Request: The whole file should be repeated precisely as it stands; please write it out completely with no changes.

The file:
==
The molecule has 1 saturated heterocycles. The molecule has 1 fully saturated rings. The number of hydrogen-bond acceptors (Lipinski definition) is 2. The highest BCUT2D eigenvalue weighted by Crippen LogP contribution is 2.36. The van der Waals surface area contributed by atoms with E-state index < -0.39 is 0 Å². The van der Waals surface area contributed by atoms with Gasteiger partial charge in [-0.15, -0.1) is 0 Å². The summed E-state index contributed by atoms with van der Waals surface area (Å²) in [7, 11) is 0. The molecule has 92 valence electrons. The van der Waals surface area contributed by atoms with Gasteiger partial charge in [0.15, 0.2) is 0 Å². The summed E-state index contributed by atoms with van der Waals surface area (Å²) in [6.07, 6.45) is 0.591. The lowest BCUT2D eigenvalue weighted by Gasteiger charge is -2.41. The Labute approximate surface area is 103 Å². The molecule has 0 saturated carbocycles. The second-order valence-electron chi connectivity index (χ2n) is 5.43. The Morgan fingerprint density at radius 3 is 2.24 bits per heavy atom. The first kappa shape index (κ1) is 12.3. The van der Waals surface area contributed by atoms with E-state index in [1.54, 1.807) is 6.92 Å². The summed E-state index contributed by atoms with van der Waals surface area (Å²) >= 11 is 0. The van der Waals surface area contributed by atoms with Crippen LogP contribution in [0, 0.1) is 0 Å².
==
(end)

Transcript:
The molecule has 1 saturated heterocycles. The molecule has 1 fully saturated rings. The number of hydrogen-bond acceptors (Lipinski definition) is 2. The highest BCUT2D eigenvalue weighted by Crippen LogP contribution is 2.36. The van der Waals surface area contributed by atoms with E-state index < -0.39 is 0 Å². The van der Waals surface area contributed by atoms with Gasteiger partial charge in [-0.15, -0.1) is 0 Å². The summed E-state index contributed by atoms with van der Waals surface area (Å²) in [7, 11) is 0. The molecule has 92 valence electrons. The van der Waals surface area contributed by atoms with Gasteiger partial charge in [0.15, 0.2) is 0 Å². The summed E-state index contributed by atoms with van der Waals surface area (Å²) in [6.07, 6.45) is 0.591. The lowest BCUT2D eigenvalue weighted by Gasteiger charge is -2.41. The Labute approximate surface area is 103 Å². The molecule has 0 saturated carbocycles. The second-order valence-electron chi connectivity index (χ2n) is 5.43. The Morgan fingerprint density at radius 3 is 2.24 bits per heavy atom. The first kappa shape index (κ1) is 12.3. The van der Waals surface area contributed by atoms with E-state index in [1.54, 1.807) is 6.92 Å². The summed E-state index contributed by atoms with van der Waals surface area (Å²) >= 11 is 0. The van der Waals surface area contributed by atoms with Crippen LogP contribution in [0, 0.1) is 0 Å².